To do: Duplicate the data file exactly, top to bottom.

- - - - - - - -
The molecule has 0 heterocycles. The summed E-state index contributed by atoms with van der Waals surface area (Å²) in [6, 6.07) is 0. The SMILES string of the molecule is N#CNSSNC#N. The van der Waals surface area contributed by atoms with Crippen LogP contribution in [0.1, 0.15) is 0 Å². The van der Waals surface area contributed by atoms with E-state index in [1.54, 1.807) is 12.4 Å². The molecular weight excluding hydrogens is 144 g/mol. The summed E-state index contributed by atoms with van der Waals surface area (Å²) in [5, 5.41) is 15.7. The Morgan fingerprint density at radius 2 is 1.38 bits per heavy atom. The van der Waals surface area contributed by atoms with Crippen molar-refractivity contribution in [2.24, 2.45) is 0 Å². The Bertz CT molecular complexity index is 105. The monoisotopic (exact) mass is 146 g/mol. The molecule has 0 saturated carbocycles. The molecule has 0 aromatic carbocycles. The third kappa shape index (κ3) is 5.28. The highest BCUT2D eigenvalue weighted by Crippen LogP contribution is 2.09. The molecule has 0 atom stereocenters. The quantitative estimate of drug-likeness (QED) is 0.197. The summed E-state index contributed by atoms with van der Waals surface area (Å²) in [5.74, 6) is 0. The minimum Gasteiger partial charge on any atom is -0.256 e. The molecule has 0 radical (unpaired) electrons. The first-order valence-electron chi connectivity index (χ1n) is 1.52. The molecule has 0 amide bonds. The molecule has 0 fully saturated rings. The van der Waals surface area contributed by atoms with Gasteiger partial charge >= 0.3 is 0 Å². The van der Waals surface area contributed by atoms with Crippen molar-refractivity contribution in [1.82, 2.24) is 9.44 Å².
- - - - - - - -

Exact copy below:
The molecule has 0 heterocycles. The summed E-state index contributed by atoms with van der Waals surface area (Å²) in [6, 6.07) is 0. The SMILES string of the molecule is N#CNSSNC#N. The van der Waals surface area contributed by atoms with Crippen LogP contribution in [0.1, 0.15) is 0 Å². The van der Waals surface area contributed by atoms with E-state index in [1.54, 1.807) is 12.4 Å². The molecular weight excluding hydrogens is 144 g/mol. The summed E-state index contributed by atoms with van der Waals surface area (Å²) in [5, 5.41) is 15.7. The Morgan fingerprint density at radius 2 is 1.38 bits per heavy atom. The van der Waals surface area contributed by atoms with Crippen molar-refractivity contribution in [2.24, 2.45) is 0 Å². The Bertz CT molecular complexity index is 105. The monoisotopic (exact) mass is 146 g/mol. The molecule has 0 saturated carbocycles. The molecule has 0 aromatic carbocycles. The third kappa shape index (κ3) is 5.28. The highest BCUT2D eigenvalue weighted by Crippen LogP contribution is 2.09. The molecule has 0 atom stereocenters. The quantitative estimate of drug-likeness (QED) is 0.197. The summed E-state index contributed by atoms with van der Waals surface area (Å²) in [5.74, 6) is 0. The minimum Gasteiger partial charge on any atom is -0.256 e. The molecule has 0 radical (unpaired) electrons. The first-order valence-electron chi connectivity index (χ1n) is 1.52. The molecule has 0 amide bonds. The molecule has 0 fully saturated rings. The van der Waals surface area contributed by atoms with Gasteiger partial charge >= 0.3 is 0 Å². The van der Waals surface area contributed by atoms with Crippen molar-refractivity contribution in [1.82, 2.24) is 9.44 Å².